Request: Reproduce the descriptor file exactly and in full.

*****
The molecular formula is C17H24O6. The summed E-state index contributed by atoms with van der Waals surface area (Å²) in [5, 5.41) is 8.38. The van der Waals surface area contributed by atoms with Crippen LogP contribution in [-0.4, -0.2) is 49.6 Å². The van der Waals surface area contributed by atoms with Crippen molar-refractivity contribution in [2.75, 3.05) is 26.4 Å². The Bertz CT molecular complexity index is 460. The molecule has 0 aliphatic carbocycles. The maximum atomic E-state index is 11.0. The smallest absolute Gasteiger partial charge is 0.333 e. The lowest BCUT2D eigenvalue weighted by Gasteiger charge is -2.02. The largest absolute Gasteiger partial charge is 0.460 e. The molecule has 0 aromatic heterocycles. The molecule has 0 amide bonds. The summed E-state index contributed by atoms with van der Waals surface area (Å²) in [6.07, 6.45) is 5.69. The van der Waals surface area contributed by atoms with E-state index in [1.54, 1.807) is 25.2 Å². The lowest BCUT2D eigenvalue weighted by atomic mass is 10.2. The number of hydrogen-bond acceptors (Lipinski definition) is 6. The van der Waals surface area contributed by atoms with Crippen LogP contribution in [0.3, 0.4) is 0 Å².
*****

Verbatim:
The molecular formula is C17H24O6. The summed E-state index contributed by atoms with van der Waals surface area (Å²) in [5, 5.41) is 8.38. The van der Waals surface area contributed by atoms with Crippen LogP contribution in [-0.4, -0.2) is 49.6 Å². The van der Waals surface area contributed by atoms with Crippen molar-refractivity contribution in [2.75, 3.05) is 26.4 Å². The Bertz CT molecular complexity index is 460. The molecule has 0 aliphatic carbocycles. The maximum atomic E-state index is 11.0. The smallest absolute Gasteiger partial charge is 0.333 e. The lowest BCUT2D eigenvalue weighted by Gasteiger charge is -2.02. The largest absolute Gasteiger partial charge is 0.460 e. The molecule has 0 aromatic heterocycles. The molecule has 0 amide bonds. The summed E-state index contributed by atoms with van der Waals surface area (Å²) in [6.07, 6.45) is 5.69. The van der Waals surface area contributed by atoms with E-state index in [1.54, 1.807) is 25.2 Å². The lowest BCUT2D eigenvalue weighted by atomic mass is 10.2. The number of hydrogen-bond acceptors (Lipinski definition) is 6. The van der Waals surface area contributed by atoms with Crippen LogP contribution in [0.3, 0.4) is 0 Å².